Her NYT column today contains this bit of sheer nonsense:
[Hillary Clinton] has told some Democrats recently that she wanted Obama to agree to
allow a roll call vote, like days of yore, so that the delegates of
states she won would cast the first ballot for her at the convention.
She said she wanted that for her daughter.
Memo to Maureen: there is always a roll-call vote, at every single convention, not just in "days of yore." Obama does not have the ability to "allow" or "disallow" such a vote, because it is the roll-call vote that will make him the nominee, as opposed to the "presumptive nominee."
Watch Obama’s speech (in particular the opening portion, about Hillary), and then watch Hillary’s speech, and tell me, which one of these candidates really wants the Democratic Party to be united?
Hillary’s claim that she wants the party to be united is, at this point, an utter and obvious lie. Her speech last night was sheer demagoguery, deliberately using rhetoric — about the "popular vote," about Michigan and Florida, about electability, and so forth — that will keep her supporters in a frenzy of anger and/or denial about the outcome of the election.
I said beforehand that it would be unforgivable if she made these sorts of arguments last night, and she made them, and it is indeed unforgivable. Absolutely unforgivable. On the very night when the party should have begun coalescing once and for all around its presumptive nominee, Hillary Clinton continued to stoke the fires of intraparty civil war, instead of beginning of the process of standing down and backing off.
I’m not saying she needed to concede last night, but she needed to be gracious and conciliatory and valedictory, not combative and defiant and demagogic. She needed to explicitly attack McCain’s candidacy, not implicitly attack Obama’s legitimacy. She needed to speak the language of unity, not merely pay lip-service to it. She failed — she deliberately chose to fail — on all counts.
This notion out there that we should "respect" Hillary by not acknowledging the repugnance of last night’s speech, and of her recent campaign tactics generally, is completely back-asswards. It’s disrespectful to be anything other than repulsed, because such a reaction requires a belief that Hillary doesn’t know perfectly well what she is doing. To give Hillary a pass is to assume she’s a witless child, which she most certainly is not. She knows precisely what she’s doing — and it is the exact opposite of "uniting the party." She is willfully undermining her party’s nominee.
If you don’t believe me, just watch the beginning of John McCain’s (widely panned) speech, in which he made a blatant — and somewhat ham-handed, in my view, but that doesn’t necessarily mean it won’t work — play for disaffected Hillary voters.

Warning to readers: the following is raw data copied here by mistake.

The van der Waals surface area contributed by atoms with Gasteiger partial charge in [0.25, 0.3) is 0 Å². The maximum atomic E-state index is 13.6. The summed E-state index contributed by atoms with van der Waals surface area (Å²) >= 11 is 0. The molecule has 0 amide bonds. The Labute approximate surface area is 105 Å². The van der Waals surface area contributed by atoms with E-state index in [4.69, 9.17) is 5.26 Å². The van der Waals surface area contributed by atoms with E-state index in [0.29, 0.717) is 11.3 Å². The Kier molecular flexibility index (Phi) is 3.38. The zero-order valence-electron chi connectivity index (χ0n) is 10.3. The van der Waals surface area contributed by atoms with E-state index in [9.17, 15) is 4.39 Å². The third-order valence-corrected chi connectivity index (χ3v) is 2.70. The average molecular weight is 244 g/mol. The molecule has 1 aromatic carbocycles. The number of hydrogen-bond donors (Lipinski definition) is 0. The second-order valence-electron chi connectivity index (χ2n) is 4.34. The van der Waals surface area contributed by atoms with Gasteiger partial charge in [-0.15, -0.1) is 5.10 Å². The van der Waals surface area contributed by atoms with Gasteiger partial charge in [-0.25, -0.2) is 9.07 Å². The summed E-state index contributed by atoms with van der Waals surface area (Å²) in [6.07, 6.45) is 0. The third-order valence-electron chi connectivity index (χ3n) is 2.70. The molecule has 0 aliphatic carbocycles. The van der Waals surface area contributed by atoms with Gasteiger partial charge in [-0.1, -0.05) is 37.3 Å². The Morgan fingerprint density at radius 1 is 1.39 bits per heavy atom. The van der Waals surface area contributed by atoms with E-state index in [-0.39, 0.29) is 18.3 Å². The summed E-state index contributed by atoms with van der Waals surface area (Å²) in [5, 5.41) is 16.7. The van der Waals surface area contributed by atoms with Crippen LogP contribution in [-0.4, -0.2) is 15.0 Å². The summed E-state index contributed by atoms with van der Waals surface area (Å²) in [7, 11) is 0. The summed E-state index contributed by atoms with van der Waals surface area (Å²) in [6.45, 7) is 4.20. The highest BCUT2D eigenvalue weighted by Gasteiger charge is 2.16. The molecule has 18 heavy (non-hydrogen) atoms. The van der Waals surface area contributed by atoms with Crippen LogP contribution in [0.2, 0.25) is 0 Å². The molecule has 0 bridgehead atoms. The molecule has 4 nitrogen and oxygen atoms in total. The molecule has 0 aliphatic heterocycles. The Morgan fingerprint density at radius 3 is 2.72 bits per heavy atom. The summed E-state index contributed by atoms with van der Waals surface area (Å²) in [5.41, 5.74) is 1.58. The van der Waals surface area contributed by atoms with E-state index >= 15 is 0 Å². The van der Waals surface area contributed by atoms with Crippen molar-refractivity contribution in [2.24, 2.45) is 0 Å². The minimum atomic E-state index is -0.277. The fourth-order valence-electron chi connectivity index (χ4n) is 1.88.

McCain’s efforts in this regard, aided and abetted by Clinton’s rhetoric, are already bearing fruit:
[T]he RNC’s convention office in St. Paul has received numerous telephone
calls in the last few hours from people who identify themselves as
Clinton supporters asking how they can help Sen. McCain.
HillaryGrassrootsCampaign.com, an organization with upwards of
half-a-million supporters, announced today it is committed to breaking
ranks with the Democratic Party and supporting Senator Hillary Clinton
in the general election - regardless of her status as the party’s
will be more developments like these, and no matter what she says
publicly about "unity," Hillary can’t wash her hands of them. She created
this monster. If you tell people, over and over again (even unto the
very night that your opponent clinches victory!), that their votes aren’t
being counted, that they aren’t being "respected," that they’re
"invisible," and that their chosen candidate, despite having lost, is
the legitimate winner — no matter how untrue all of those things are
– many of them are going to start believing what you’re telling them.
Hillary’s dead-woman-walking "campaign" has become one giant Big Lie.
At this point, the only way Hillary can even begin to redeem herself is by aggressively countering this stuff — not merely by dropping out and endorsing Obama, which she will inevitably do at some point, but by explicitly walking back her combative, divisive rhetoric. She needs to passionately make the case to her supporters, particularly women, that Obama’s their man, and McCain isn’t. She needs to find a plausible way to openly contradict her past statements about "elitism," electability, the "commander-in-chief test," and so forth. She needs to be the one who convinces her supporters that Obama is really and truly the legitimate nominee, that the "popular vote" doesn’t matter, that nobody was "disenfranchised," that no one is "disrespecting" her "18 million" supporters. Above all, she needs to make perfectly clear that she was not robbed, that she lost fair and square.